Cabinet member Peter Hain has welcomed donations to the Labour Party from financiers, despite union anger.
Peter Hain said all donations were welcomed
The donations from investors behind private equity funds are expected to be included in the Electoral Commission's quarterly publication this week.
The GMB union calls the funds "asset strippers," and wants the party's national executive to investigate.
However, Mr Hain said: "I think that it is right that we accept donations from people who want to contribute."
The GMB has been campaigning against private equity funds after firms, including the AA and Birds Eye, suffered job losses following takeovers.
General secretary Paul Kenny said: "Only in the last few weeks has the GMB campaigning put names and faces to the multi-millionaire elite who run the private equity industry and made clear what they do.
"Until that time most people in the Labour party will not have been clear about where this money was coming from.
"Maybe it is now time for the NEC to look into the background of where this money is coming from."
Mr Hain, Northern Ireland Secretary and a candidate for Labour's deputy leadership, said: "As far as the private equity schemes are concerned there is a concern, and the GMB union, for example, has raised this, about the way assets are being stripped.
Good and bad
"On the other hand private equity funds provide a very good vehicle for start-ups, for rescue operations and for investment to grow so we have got to make sure we distinguish the good from the bad.
"I think that it is right that we accept donations from people who want to contribute to the Labour Party and want to keep us in power.
"I don't think we should get into the business of saying all private donations are bad, all rich people shouldn't be contributing to the party - we want people to contribute to the party."
Media reports said investors Nigel Doughty, Sir Ronald Cohen and Jonathan Aisbitt each donated £250,000 during the final quarter of 2006.
A Labour Party spokesman said tonight: "All donations given to the Labour Party fully comply with guidelines laid down by the Electoral Commission who publish them regularly on their website.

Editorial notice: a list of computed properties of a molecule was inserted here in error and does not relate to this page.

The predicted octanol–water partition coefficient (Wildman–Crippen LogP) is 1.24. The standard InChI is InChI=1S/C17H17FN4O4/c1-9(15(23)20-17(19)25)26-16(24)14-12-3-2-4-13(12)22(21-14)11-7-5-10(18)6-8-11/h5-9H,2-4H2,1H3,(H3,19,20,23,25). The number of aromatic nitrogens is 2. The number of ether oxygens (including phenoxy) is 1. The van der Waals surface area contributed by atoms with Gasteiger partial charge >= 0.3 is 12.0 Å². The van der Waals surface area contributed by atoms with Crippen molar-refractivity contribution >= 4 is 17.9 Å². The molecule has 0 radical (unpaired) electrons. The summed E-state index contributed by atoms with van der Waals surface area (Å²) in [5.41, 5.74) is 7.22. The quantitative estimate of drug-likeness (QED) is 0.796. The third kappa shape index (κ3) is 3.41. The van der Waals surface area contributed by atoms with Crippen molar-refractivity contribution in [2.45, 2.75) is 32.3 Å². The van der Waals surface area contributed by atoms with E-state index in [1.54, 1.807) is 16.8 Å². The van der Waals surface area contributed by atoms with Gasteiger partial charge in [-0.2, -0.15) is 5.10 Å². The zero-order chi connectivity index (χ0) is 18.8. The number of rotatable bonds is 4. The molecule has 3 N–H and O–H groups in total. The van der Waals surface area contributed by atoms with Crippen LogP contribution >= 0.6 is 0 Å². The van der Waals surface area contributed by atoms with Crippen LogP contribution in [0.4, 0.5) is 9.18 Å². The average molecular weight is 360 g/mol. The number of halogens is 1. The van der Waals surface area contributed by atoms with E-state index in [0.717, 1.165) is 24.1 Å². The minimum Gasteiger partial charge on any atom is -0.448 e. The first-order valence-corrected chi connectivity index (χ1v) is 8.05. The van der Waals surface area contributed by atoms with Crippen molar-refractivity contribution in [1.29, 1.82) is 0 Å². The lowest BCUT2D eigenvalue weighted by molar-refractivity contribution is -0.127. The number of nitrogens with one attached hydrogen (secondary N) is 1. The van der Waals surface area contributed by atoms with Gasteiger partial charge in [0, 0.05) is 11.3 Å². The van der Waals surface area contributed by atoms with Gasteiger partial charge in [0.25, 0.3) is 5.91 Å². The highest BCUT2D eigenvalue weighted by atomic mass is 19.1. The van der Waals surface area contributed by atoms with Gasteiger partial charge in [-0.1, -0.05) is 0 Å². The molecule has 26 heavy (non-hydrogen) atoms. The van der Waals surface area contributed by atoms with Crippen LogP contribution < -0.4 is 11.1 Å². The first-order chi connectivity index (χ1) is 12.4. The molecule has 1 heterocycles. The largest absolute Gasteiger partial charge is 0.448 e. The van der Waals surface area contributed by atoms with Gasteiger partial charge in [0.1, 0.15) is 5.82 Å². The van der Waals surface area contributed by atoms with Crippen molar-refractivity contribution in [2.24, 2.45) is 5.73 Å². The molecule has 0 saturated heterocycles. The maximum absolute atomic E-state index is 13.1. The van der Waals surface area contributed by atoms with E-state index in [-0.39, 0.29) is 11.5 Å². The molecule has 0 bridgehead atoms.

"Nigel Doughty, Sir Ronald Cohen and Jon Aisbitt are all long-standing supporters of and regular donors to the Labour Party.
"The Labour Party receives support from many individuals and organisations that share our values of economic prosperity coupled with social justice and we welcome all their contributions."
'Lurch to the left'
Shadow Chancellor George Osborne defended the private equity industry as a success and suggested that Chancellor Gordon Brown was failing to confront a lurch to the left among the candidates for the Labour deputy leadership.
"Gordon Brown has stayed completely silent. You've not heard him come out and criticise these candidates for saying these things," he said on Sky's Sunday Live.
"You've not heard him come out and make the case, for example, for private equity, or indeed make the case for the current relationship with the trade unions rather than an enhanced one, and I think that's quite striking."
He said this was in contrast to Tony Blair a decade ago. "He...never hesitated to make the case to the Labour party that they should stay on the centre ground whereas Gordon Brown seems to lack the political courage to stand up to his colleagues in the Cabinet and say, look, the Labour party should not lurch to the left".